Charles Bridgham Hosmer, Jr. (1932-1993)
Dr. Charles Hosmer, Jr., was nationally known as the historian of the preservation movement in the United States, a title earned from his two pioneering publications, Presence of the Past: A History of the Preservation Movement in the United States before Williamsburg and Preservation Comes of Age: From Williamsburg to the National Trust, 1926-1949. These two volumes have become standard teaching and reference texts. The American Institute of Architects has designated them “the bible of the preservation movement.”

Charles Hosmer was born in Naples, Italy, and raised in Washington, D.C.. He received his bachelor’s degree from Principia College, and his M.A. and Ph.D. degrees from Columbia University. From 1961 to 1992, he was a professor of history, including architectural history, at Principia College. He held the first endowed chair at the College as the Jay P. Walker Professor of History. A very popular teacher who was equally known for his rigorous scholarship, Professor Hosmer instilled in students enthusiasm and dedication to learning. For decades he cultivated an appreciation and understanding of Bernard Maybeck’s architecture on the Principia campus.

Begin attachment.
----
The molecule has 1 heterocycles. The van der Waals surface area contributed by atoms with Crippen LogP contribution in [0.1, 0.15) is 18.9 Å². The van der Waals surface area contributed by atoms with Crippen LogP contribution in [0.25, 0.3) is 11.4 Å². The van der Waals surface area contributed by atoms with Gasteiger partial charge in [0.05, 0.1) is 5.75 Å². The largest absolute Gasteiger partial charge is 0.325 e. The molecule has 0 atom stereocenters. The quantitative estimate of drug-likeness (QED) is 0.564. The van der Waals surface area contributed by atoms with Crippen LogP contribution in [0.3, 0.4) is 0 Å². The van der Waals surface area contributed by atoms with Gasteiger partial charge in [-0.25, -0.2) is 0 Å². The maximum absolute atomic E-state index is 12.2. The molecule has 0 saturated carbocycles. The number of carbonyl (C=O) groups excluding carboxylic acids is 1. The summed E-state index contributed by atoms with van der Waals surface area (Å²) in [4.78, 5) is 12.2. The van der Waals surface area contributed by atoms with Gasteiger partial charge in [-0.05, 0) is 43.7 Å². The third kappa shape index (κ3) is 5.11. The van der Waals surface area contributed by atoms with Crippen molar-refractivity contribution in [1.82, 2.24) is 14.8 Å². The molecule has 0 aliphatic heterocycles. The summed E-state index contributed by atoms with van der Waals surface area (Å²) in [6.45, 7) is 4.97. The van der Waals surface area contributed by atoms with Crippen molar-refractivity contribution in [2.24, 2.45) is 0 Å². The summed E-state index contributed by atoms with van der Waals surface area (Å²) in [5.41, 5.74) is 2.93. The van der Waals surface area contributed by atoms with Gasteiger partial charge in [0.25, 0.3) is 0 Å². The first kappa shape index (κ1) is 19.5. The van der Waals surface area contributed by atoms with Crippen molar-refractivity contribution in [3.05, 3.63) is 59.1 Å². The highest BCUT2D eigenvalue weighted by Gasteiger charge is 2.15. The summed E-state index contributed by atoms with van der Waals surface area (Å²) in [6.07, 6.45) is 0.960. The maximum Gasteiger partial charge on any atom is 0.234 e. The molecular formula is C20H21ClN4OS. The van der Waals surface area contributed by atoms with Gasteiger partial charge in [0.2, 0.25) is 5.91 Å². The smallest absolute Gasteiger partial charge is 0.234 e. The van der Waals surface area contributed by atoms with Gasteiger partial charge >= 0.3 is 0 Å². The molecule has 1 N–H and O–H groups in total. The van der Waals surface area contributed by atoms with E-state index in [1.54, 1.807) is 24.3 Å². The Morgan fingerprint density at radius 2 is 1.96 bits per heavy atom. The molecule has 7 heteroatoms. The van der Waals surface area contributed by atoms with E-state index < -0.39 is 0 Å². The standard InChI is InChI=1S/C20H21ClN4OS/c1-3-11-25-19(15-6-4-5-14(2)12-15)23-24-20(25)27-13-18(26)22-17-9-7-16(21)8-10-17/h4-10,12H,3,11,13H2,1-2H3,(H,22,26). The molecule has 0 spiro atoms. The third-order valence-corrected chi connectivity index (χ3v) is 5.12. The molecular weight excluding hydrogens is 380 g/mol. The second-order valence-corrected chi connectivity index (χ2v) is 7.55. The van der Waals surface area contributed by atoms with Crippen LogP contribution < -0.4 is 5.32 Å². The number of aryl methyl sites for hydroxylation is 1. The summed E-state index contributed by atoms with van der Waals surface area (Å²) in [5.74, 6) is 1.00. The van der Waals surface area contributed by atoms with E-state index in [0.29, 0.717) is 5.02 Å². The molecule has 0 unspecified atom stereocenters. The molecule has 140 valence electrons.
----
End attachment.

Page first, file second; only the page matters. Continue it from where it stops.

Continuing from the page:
Active in local preservation, Dr. Hosmer helped establish the Historic Elsah Foundation, served as its president from 1971 to 1993, and was editor of “Elsah History” from 1980 to 1993. In 1967, he co-authored with Paul O. Williams, Elsah: A Historic Guidebook. In 1973, he wrote the documentation for the nominations of the Village of Elsah’s historic district to the National Register of Historic Places, and later in 1991, the same for Principia College as a National Historic Landmark. He served several separate terms on the Elsah Zoning Board. From 1972 to 1976, he was a member of the Illinois Historic Sites Advisory Council, a panel that advised the state of matters pertaining to historic preservation and evaluated properties for National Register designation.

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